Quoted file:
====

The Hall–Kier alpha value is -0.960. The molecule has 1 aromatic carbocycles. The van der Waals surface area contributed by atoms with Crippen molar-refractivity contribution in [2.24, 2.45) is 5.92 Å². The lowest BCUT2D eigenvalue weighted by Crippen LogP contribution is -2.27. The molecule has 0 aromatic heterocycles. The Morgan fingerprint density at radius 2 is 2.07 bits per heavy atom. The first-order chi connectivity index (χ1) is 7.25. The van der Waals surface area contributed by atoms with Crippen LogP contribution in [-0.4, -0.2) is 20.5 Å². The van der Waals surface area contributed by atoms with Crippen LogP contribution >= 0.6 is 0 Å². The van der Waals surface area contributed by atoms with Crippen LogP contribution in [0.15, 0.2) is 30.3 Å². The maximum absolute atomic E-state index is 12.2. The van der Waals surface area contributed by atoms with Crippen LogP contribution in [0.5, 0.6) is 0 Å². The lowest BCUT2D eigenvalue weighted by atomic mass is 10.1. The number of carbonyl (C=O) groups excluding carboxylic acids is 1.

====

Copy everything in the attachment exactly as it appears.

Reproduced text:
The Hall–Kier alpha value is -0.960. The molecule has 1 aromatic carbocycles. The van der Waals surface area contributed by atoms with Crippen molar-refractivity contribution in [2.24, 2.45) is 5.92 Å². The lowest BCUT2D eigenvalue weighted by Crippen LogP contribution is -2.27. The molecule has 0 aromatic heterocycles. The Morgan fingerprint density at radius 2 is 2.07 bits per heavy atom. The first-order chi connectivity index (χ1) is 7.25. The van der Waals surface area contributed by atoms with Crippen LogP contribution in [-0.4, -0.2) is 20.5 Å². The van der Waals surface area contributed by atoms with Crippen LogP contribution >= 0.6 is 0 Å². The van der Waals surface area contributed by atoms with Crippen LogP contribution in [0.15, 0.2) is 30.3 Å². The maximum absolute atomic E-state index is 12.2. The van der Waals surface area contributed by atoms with Crippen LogP contribution in [0.5, 0.6) is 0 Å². The lowest BCUT2D eigenvalue weighted by atomic mass is 10.1. The number of carbonyl (C=O) groups excluding carboxylic acids is 1.